Feeling classy? We’ve got quite the episode in store for you today. First, we’re switching things up by placing our topic—a multi-pronged preamble for today’s album—before the analysis instead of after. As a grand introduction to Chambers by Chilly Gonzales, we properly thank Doug Ferguson of the Music A to Z Podcast for recommending it, we talk a bit about their podcast, a bit about Chilly himself, and for our topic we address our own experiences with classical music over the years and reflect on the nasty habit of classical “avoidance”. At last, once we’re all warmed up, starting approx. 20 mins. in we begin to tackle Chambers, an album of twelve bite-sized neo-Romantic works featuring Chilly at the piano accompanied by Hamberg’s Kaiser Quartett. So sit back, dive in, check out the Music A to Z Podcast (as well as Doug’s last request), and indulge in the vast multiverse that is music and those who love discussing it.
Welcome to today’s discussion on Varmints by Anna Meredith, the Scottish composer most recently known for drifting between contemporary classical and electro-pop. Varmints flexes her composers’ muscles and takes her “maximalist” sensibilities just a step further, but how big of a step? Let’s find out together! And of course, check out [1:59:02] to hear a self-analytical discussion on our practice of podcast “pre-listens”, i.e., a group run-through. If we assume that tastes are contingent on whatever we’re exposed to, then what about the people we listen to music with? Do friends and colleagues affect our enjoyment of music, like a contagious wave of laughter? You tell us!
Welcome to the first episode of 2016! Join us as we kick off the new year with a new microphone and Björk’s torrid divorce album, Vulnicura, released early last year. Afterwards, we dive into some more heavy material concerning music at large: how easy it is to grow “out of touch”, internet marketing, and postcapitalism! Should be a fun year…
This week we wrestle with the latest project by Ben Folds, this time a solo work (as a follow-up to our much earlier review of the same artist, then with the re-formed Ben Folds Five). In his latest album, So There, the famed pianist is working in two new arenas: the chamber ensemble and the orchestra. Join us in an analysis of the first eight tracks, where he supplements his pop stylings with the incredible talents of yMusic—a New York-based ensemble known for their intensive composer collaborations—and then for the final three tracks, each one a movement from Ben Folds’ much-awaited piano concerto (recorded with the Nashville Symphony Orchestra). Afterwards, stick around for a recap of the vinyl resurgence, as discussed in CC: Autographs Ep. #28…. but this time with Jon!
A special album and a special guest, today we welcome Joe Benjamin (from Joe Benjamin and a Mighty Handful). Steeped in the larger-than-life sounds of big band & swing, the 11-piece ensemble performs the work of the German-born singer, composer, and conductor Joe Benjamin. Listen for some samples of his work, an exclusive interview with the man himself, and finally for the album he brought to place under our microscope (starting at 37:22). That album is called Amour t’es là?, the 2013 release by another massive ensemble, Banda Magda (fronted by Greek native and French speaker Magda Giannikou). More samples from Joe and a Mighty Handful throughout, so listen through!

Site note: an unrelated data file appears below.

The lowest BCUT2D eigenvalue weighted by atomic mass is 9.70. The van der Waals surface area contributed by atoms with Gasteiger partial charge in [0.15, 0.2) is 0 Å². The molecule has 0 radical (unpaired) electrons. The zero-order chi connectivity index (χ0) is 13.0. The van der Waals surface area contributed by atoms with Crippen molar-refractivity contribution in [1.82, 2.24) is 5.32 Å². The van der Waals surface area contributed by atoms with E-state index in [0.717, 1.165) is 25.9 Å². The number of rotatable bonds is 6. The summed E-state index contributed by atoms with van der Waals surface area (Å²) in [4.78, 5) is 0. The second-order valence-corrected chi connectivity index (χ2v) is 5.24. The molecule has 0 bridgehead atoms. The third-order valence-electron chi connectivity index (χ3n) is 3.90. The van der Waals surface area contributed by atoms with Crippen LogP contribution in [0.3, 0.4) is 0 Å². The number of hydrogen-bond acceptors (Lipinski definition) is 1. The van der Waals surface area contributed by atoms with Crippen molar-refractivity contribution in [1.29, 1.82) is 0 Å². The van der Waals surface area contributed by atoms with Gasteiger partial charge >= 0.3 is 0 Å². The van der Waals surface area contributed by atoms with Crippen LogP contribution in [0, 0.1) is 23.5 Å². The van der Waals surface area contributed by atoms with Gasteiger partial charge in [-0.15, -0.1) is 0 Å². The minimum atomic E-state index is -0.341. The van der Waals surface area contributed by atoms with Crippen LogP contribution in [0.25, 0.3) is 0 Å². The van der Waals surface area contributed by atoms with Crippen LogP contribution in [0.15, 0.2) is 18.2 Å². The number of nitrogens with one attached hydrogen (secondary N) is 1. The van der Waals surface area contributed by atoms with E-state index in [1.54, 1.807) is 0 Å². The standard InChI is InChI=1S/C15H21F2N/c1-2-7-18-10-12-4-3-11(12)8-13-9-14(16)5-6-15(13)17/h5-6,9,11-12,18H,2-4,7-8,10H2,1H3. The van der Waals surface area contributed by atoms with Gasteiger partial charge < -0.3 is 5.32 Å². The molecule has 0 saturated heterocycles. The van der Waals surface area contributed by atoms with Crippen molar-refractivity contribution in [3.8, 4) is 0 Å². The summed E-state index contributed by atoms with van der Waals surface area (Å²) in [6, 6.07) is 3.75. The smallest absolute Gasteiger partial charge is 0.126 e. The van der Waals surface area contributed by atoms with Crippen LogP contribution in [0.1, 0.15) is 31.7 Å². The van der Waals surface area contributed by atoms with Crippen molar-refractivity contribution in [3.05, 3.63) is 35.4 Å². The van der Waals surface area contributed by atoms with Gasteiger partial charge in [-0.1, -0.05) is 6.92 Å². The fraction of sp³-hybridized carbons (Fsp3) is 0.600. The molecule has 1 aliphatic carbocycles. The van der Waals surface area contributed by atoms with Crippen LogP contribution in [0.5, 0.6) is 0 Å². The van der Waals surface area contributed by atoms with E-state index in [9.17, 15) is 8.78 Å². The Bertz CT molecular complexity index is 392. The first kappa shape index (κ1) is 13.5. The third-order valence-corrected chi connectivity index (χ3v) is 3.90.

To kick off “Season 4”, we look at a fairly big name from across the pond: Florence + The Machine. Joining our recent lineup of dynamic female singer/songwriters, Florence Welch (with her expansive melodies and enchanting lyrics) appears to bring it home once more with the vastly-titled How Big, How Blue, How Beautiful. (Just how big and how beautiful remains to be seen.) So go ahead, join in the analysis, and field your opinions in the comment board! Afterwards, stick around for a hefty discussion on the fairness of lyrical criticism. Have you ever seen a gem of a lyric fly under the radar? Or an overrated lyric reach Pulitzer acclaim? We’ll be exploring the possibility of a double standard in the critical approaches to lyrical verse vs. standalone prose today on the Crash Chords Podcast!
And then the orchestra met the synthesizer… and it was good. Today we feature a special fan-chosen album for our weekly analysis, courtesy of Heather S. (@wildflowerfever). The album is called In Conflict, by the composer, vocalist, and multi-instrumentalist, Owen Pallett. Then we take some time to discuss the particulars of an upper echelon rating system. Why are things harder to rate the closer they come to true exceptionalism?
Never at a loss for notes, Shara Worden of My Brightest Diamond is at it again, this time with a brazen tell-all album called This Is My Hand. Join us as we pick apart the nuances of this latest work in our weekly review. After this musical onslaught, we took some time to discuss the impact of “person” in an album. Whether invited to place oneself in someone else’s shoes, or to accept a foreign narrative, this simple literary choice guides our experience of the tale… but does it ever affect the intensity of the experience?
Time for one of our favorite things: another cosmic ballet between traditional composition and pop songwriting. This week we find it in the band Arc Iris, fronted by the highly animated vocalist, Jocie Adams (formerly of the Low Anthem). With the help of her poetic flair, their self-titled debut packs a wallop. Let’s hope we do it justice. Also stick around for an interesting discussion on musical identity and personality, and whether they’re at all linked with staying power.